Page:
Moving up to 1200 baud (half-duplex) was a godsend, and despite being only half-duplex it worked well. Game trading was usually a one-direction affair anyways. And 300 or 1200 baud was fine for text purposes anyways.
As I read through the manual and examined the card I found it had all sorts of connections on it. It had 2 empty slots for chips like DTMF and Hayes-like firmware. I got the firmware right away. But the DTMF decoder would come later because of cost. I rather quickly upgraded this with the 212 expansion card. This allowed full-duplex Bell 212 communications, 1200 baud both ways simultaneously! Incredible.
It had a handset connector for voice/talk. It had an RS-232 connector for external RS-232 port. A tape-recorder controller, BSR interface, and of course the 212 card connector. And possibly more I'm forgetting at this very second.
That's a lot of stuff. Not only could I expand the host computer as usual, I could expand its telecom subsystem.
This became a workhorse modem for me and it was supported by plenty of hacker-written tools, many of which were nicely done. And ProTerm supported it along with ASCII Express.
I got this modem likely sometime in the 1986-1987 timeframe. Right after I got the Amiga 500. I got it not because I wanted speed, but because I wanted a way to get Amiga games. It never worked out like for the Apple II. Nor was it as magical or inspiring. I was out of high-school by then and my network of Apple II buddies quickly dissipated. And there were little or no local BBS numbers to call. By this time I couldn't get away with $500 phone bills anymore either. And so this modem didn't see a lot of usage.
It was 2400 baud of course, and it was noticeably faster especially with Z-Modem protocol. And that I found intriguing. I was unclear if it did data compression or not, but Z-Modem was quicker than the X or Y protocols.
It was my first all-serial-interface and external modem and thus felt somewhat less integrated than the Apple II solutions. It felt somewhat disconnected from everything (no pun intended). It was my first real introduction to the AT-command set. And to a kid discovering cars and women, it was rather hard to concentrate on learning it all. And most Amiga telecom packages (being new too) didn't always get it right. Nor did the packages handle any Supra specific registers or codes. It was barely enough to dial out and get "online". The whole Amiga telecom experience was rather disjointed and I felt that none of the pieces truly fit together. There was a lot of extraneous "stuff" that didn't apply. There was a lot of bloat and useless things. Things that only a freeware author could love. I didn't like all-of-a-sudden having to deal with the AT command set. Never had that nonsense before on the Apple II.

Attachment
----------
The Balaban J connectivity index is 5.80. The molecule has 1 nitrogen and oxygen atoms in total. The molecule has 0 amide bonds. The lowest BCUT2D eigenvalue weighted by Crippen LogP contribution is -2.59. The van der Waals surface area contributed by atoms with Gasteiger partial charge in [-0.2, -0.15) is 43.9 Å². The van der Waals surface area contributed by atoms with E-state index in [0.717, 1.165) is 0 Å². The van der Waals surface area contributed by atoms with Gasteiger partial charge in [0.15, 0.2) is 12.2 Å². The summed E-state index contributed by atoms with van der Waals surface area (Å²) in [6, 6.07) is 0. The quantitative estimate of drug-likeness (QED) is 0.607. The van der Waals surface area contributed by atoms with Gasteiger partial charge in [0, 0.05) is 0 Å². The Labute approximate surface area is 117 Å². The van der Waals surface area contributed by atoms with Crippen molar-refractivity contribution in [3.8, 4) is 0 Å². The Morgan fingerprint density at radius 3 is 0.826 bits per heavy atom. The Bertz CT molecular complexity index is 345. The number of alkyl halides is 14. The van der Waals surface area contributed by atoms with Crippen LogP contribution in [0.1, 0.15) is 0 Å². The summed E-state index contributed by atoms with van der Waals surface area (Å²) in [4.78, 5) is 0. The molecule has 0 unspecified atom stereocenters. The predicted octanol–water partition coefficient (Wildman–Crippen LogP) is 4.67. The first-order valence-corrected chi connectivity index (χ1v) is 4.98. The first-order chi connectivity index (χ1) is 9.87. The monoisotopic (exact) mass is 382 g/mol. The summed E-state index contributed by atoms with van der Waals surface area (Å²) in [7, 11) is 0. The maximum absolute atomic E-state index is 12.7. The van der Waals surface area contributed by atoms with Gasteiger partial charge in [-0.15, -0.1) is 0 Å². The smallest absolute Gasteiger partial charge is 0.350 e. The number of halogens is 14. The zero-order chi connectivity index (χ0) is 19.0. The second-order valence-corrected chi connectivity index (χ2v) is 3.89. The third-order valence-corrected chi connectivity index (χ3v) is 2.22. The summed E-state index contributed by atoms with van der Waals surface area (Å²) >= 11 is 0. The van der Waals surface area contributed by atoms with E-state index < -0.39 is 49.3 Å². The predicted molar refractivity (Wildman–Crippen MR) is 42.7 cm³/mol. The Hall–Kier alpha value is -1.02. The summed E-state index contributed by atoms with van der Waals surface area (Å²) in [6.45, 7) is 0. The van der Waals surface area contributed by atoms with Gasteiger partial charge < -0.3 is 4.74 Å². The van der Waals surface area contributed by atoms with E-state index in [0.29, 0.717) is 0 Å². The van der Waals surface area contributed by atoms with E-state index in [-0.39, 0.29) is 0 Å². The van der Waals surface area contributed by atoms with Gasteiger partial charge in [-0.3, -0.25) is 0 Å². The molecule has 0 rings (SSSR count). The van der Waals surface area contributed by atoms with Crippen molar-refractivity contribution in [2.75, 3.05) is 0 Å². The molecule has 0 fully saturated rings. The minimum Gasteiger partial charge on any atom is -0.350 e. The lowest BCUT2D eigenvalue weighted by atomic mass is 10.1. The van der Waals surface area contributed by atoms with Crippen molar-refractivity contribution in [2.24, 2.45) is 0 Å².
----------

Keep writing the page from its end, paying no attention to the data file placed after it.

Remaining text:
It was a solidly built and reliable modem however. And I liked the row of status lights. I wished my first two modems had such a display. All in all it was the right modem paired to the wrong machine.
Practical Peripherals PM14400FX
In 1992/1993 when I was getting going with the MS-DOS world and PCs in earnest I got my first PC, it was a 486 from Gateway 2000. A rather nice IBM-PC clone. I remember I had to keep the price around $2,100 and no more. So therefore I did not get a modem with it, or even a soundcard or videocard. I would get those as the system arrived. I got the videocard first. A massive 1MB Cirrus Logic 5422 based board, the memory was massive not the board. Well..
My SupraModem 2400 filled in till I could get something internal for the machine. I always liked internal modems for some reason or other. Probably because I grew up with them on the Apple II. And they felt integrated and part of the machine.
One bright sunny day I would come home from CompUSA with this PM14400FX. You may have guessed it was a 14.4K baud modem. I had found my dream modem! It did everything all my other modems had done and more. And it was internal and fit in a standard ISA slot. I farted around with some shareware terminals, and they were pretty good. This PM modem handled it all and the Hayes AT-command set seemed well supported on the terminal and the hardware side. I was BBS'ing in no time. There were tons of PC-based boards to call. And 14.4K baud even let me call long distance for short amounts of time, expanding my choices even further all the while keeping connection costs down below $200.